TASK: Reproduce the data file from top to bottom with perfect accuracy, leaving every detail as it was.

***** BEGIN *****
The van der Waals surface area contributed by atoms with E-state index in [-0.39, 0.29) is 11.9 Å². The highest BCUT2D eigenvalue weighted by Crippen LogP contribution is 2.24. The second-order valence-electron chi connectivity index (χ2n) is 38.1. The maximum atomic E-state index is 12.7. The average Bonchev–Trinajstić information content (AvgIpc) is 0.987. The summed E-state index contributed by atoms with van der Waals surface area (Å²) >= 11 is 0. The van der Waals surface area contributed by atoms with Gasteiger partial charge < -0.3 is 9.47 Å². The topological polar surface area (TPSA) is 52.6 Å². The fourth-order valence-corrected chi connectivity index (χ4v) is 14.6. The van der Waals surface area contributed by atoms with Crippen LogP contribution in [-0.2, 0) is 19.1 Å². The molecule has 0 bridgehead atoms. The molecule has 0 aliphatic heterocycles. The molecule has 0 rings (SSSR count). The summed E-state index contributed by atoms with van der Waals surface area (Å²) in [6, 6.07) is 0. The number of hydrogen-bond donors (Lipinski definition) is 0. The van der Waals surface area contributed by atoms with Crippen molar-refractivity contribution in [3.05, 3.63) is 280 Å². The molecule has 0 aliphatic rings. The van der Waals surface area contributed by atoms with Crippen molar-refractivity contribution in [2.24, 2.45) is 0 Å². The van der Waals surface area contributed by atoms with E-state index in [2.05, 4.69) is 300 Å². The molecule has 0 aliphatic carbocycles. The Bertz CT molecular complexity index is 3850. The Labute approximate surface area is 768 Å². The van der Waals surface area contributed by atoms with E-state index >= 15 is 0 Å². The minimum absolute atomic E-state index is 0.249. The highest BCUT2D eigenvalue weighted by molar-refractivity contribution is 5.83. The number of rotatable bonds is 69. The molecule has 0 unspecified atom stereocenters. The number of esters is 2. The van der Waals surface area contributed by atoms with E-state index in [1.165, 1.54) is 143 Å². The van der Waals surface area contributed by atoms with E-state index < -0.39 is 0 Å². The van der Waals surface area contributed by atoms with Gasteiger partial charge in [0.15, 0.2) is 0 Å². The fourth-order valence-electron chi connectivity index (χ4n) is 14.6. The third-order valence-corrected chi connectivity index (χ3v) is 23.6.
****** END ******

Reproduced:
The van der Waals surface area contributed by atoms with E-state index in [-0.39, 0.29) is 11.9 Å². The highest BCUT2D eigenvalue weighted by Crippen LogP contribution is 2.24. The second-order valence-electron chi connectivity index (χ2n) is 38.1. The maximum atomic E-state index is 12.7. The average Bonchev–Trinajstić information content (AvgIpc) is 0.987. The summed E-state index contributed by atoms with van der Waals surface area (Å²) >= 11 is 0. The van der Waals surface area contributed by atoms with Gasteiger partial charge < -0.3 is 9.47 Å². The topological polar surface area (TPSA) is 52.6 Å². The fourth-order valence-corrected chi connectivity index (χ4v) is 14.6. The van der Waals surface area contributed by atoms with Crippen LogP contribution in [-0.2, 0) is 19.1 Å². The molecule has 0 bridgehead atoms. The molecule has 0 aliphatic heterocycles. The molecule has 0 rings (SSSR count). The summed E-state index contributed by atoms with van der Waals surface area (Å²) in [6, 6.07) is 0. The number of hydrogen-bond donors (Lipinski definition) is 0. The van der Waals surface area contributed by atoms with Crippen molar-refractivity contribution in [3.05, 3.63) is 280 Å². The molecule has 0 aliphatic rings. The van der Waals surface area contributed by atoms with Crippen molar-refractivity contribution in [2.24, 2.45) is 0 Å². The van der Waals surface area contributed by atoms with E-state index in [2.05, 4.69) is 300 Å². The molecule has 0 aliphatic carbocycles. The Bertz CT molecular complexity index is 3850. The Labute approximate surface area is 768 Å². The van der Waals surface area contributed by atoms with E-state index >= 15 is 0 Å². The minimum absolute atomic E-state index is 0.249. The highest BCUT2D eigenvalue weighted by molar-refractivity contribution is 5.83. The number of rotatable bonds is 69. The molecule has 0 unspecified atom stereocenters. The number of esters is 2. The van der Waals surface area contributed by atoms with E-state index in [1.165, 1.54) is 143 Å². The van der Waals surface area contributed by atoms with E-state index < -0.39 is 0 Å². The van der Waals surface area contributed by atoms with Gasteiger partial charge in [0.15, 0.2) is 0 Å². The fourth-order valence-electron chi connectivity index (χ4n) is 14.6. The third-order valence-corrected chi connectivity index (χ3v) is 23.6.